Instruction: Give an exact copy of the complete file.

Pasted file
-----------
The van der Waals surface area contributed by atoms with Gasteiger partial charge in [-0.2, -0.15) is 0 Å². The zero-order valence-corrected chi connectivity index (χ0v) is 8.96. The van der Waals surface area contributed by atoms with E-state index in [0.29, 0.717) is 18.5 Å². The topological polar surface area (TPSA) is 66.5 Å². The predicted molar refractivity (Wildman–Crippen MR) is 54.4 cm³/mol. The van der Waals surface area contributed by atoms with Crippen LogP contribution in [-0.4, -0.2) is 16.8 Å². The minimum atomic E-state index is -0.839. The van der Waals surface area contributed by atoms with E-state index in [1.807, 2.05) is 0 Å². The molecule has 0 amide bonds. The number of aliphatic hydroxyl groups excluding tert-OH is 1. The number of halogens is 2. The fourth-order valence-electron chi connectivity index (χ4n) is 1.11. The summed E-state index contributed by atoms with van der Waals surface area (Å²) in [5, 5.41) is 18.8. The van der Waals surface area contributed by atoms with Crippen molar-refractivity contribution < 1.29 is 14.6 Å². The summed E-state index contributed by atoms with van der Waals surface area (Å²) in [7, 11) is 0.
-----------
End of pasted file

The van der Waals surface area contributed by atoms with Gasteiger partial charge in [-0.2, -0.15) is 0 Å². The zero-order valence-corrected chi connectivity index (χ0v) is 8.96. The van der Waals surface area contributed by atoms with E-state index in [0.29, 0.717) is 18.5 Å². The topological polar surface area (TPSA) is 66.5 Å². The predicted molar refractivity (Wildman–Crippen MR) is 54.4 cm³/mol. The van der Waals surface area contributed by atoms with Crippen LogP contribution in [-0.4, -0.2) is 16.8 Å². The minimum atomic E-state index is -0.839. The van der Waals surface area contributed by atoms with E-state index in [1.807, 2.05) is 0 Å². The molecule has 0 amide bonds. The number of aliphatic hydroxyl groups excluding tert-OH is 1. The number of halogens is 2. The fourth-order valence-electron chi connectivity index (χ4n) is 1.11. The summed E-state index contributed by atoms with van der Waals surface area (Å²) in [5, 5.41) is 18.8. The van der Waals surface area contributed by atoms with Crippen molar-refractivity contribution < 1.29 is 14.6 Å². The summed E-state index contributed by atoms with van der Waals surface area (Å²) in [7, 11) is 0.